- judicial authorities — will obtain continuous and rapid access to the legislation in force on any chosen day in history, and the possibility of references from judicial decisions to the legislation in force at a given time, resulting in the possibility of at least partially eliminating routine activities and increasing the efficiency of the work of judges and court officials
- legislative bodies — will be able to use an efficient tool to draft legislation and administer the legislative process, which will release them from some burdensome red tape and enable them to better focus on the content of pending proposals.
The organisation of ordinary courts
Slovakia’s system of courts
The Slovak judiciary comprises:
- district courts (54)
- regional courts (8)
- the Specialised Criminal Court
- the Supreme Court of the Slovak Republic
Jurisdiction of courts
District courts act as courts of first instance in civil and criminal cases, save where the rules governing court proceedings provide otherwise.
They also deal with electoral cases, where stipulated by the relevant legislation.
Regional courts act as courts of second instance in civil and criminal cases heard at first instance by district courts.
The rules of procedure specify the civil and criminal cases in which regional courts act as courts of first instance.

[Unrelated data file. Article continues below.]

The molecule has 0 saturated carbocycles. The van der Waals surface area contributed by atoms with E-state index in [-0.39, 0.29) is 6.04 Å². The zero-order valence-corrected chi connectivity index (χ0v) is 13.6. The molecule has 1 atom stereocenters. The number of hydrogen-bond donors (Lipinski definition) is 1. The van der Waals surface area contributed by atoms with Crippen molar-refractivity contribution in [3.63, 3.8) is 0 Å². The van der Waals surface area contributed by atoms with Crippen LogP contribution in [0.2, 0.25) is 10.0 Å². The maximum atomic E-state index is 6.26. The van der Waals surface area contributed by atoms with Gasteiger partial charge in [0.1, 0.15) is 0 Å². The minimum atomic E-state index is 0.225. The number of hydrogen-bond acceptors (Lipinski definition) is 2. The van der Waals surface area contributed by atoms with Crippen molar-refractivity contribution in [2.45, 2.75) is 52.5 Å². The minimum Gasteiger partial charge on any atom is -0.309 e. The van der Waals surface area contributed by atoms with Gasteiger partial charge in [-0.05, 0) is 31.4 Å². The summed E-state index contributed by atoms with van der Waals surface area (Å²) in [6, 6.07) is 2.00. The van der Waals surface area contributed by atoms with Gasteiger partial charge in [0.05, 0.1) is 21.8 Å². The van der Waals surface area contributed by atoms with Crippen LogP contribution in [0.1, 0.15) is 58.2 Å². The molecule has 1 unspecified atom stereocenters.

Regional courts act as courts of first instance in administrative cases, save where otherwise stipulated by special legislation.
They also deal with other cases where stipulated by special legislation (Act No 166/2003 on the protection of privacy against unauthorised use of information technology and amending certain other acts).
The Specialised Criminal Court
The Specialised Criminal Court rules on criminal matters and other matters as laid down by the rules governing court proceedings.
The Supreme Court
The Supreme Court has jurisdiction in:
- ordinary appeals against decisions by regional courts and the Specialised Criminal Court, where provided by the rules governing court proceedings;
- extraordinary appeals against decisions by district courts, regional courts, the Specialised Criminal Court and the Supreme Court, where provided by the rules governing court proceedings;
- conflicts of jurisdiction between courts and bodies of central government administration;
- reassignment of a case to a court other than the competent court, where provided by the rules governing court proceedings;
- other cases, where provided by an Act or international treaty.
The Supreme Court reviews decisions taken by courts in cases where final judgment has been given.
The Supreme Court oversees the uniform interpretation and consistent application of laws and other acts of general application:
- through its own decision-making;
- by issuing opinions aimed at unifying the interpretation of laws and other acts of general application;
- by publishing final court decisions of key significance in the Reports of Opinions of the Supreme Court and Decisions of the Courts of the Slovak Republic.
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Last update: 15/04/2020